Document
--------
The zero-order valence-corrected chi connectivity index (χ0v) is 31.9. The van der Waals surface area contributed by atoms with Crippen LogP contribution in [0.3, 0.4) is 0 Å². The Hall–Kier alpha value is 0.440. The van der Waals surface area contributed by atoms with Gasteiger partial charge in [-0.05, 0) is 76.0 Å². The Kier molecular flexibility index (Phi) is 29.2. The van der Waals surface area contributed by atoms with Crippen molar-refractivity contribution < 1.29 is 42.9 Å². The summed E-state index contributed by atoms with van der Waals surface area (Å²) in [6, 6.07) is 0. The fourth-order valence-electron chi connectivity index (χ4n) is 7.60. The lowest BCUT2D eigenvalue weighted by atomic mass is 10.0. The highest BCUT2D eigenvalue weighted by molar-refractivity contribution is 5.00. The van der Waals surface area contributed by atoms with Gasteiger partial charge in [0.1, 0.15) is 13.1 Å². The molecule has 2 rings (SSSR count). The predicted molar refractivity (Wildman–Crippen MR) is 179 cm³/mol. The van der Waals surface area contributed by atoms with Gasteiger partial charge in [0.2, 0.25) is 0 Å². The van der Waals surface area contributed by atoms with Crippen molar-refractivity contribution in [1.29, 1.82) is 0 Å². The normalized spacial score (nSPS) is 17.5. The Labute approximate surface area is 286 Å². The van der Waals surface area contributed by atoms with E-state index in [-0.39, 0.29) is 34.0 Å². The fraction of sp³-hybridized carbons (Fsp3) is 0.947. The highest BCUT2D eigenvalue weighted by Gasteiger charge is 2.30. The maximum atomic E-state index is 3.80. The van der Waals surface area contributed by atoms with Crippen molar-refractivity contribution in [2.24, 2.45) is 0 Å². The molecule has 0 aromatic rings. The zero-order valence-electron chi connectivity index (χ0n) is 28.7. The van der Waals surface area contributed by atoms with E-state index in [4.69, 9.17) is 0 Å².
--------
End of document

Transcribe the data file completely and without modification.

The zero-order valence-corrected chi connectivity index (χ0v) is 31.9. The van der Waals surface area contributed by atoms with Crippen LogP contribution in [0.3, 0.4) is 0 Å². The Hall–Kier alpha value is 0.440. The van der Waals surface area contributed by atoms with Gasteiger partial charge in [-0.05, 0) is 76.0 Å². The Kier molecular flexibility index (Phi) is 29.2. The van der Waals surface area contributed by atoms with Crippen molar-refractivity contribution < 1.29 is 42.9 Å². The summed E-state index contributed by atoms with van der Waals surface area (Å²) in [6, 6.07) is 0. The fourth-order valence-electron chi connectivity index (χ4n) is 7.60. The lowest BCUT2D eigenvalue weighted by atomic mass is 10.0. The highest BCUT2D eigenvalue weighted by molar-refractivity contribution is 5.00. The van der Waals surface area contributed by atoms with Gasteiger partial charge in [0.1, 0.15) is 13.1 Å². The molecule has 2 rings (SSSR count). The predicted molar refractivity (Wildman–Crippen MR) is 179 cm³/mol. The van der Waals surface area contributed by atoms with Gasteiger partial charge in [0.2, 0.25) is 0 Å². The van der Waals surface area contributed by atoms with Crippen molar-refractivity contribution in [1.29, 1.82) is 0 Å². The normalized spacial score (nSPS) is 17.5. The Labute approximate surface area is 286 Å². The van der Waals surface area contributed by atoms with E-state index in [-0.39, 0.29) is 34.0 Å². The fraction of sp³-hybridized carbons (Fsp3) is 0.947. The highest BCUT2D eigenvalue weighted by Gasteiger charge is 2.30. The maximum atomic E-state index is 3.80. The van der Waals surface area contributed by atoms with Crippen molar-refractivity contribution in [2.24, 2.45) is 0 Å². The molecule has 0 aromatic rings. The zero-order valence-electron chi connectivity index (χ0n) is 28.7. The van der Waals surface area contributed by atoms with E-state index in [4.69, 9.17) is 0 Å².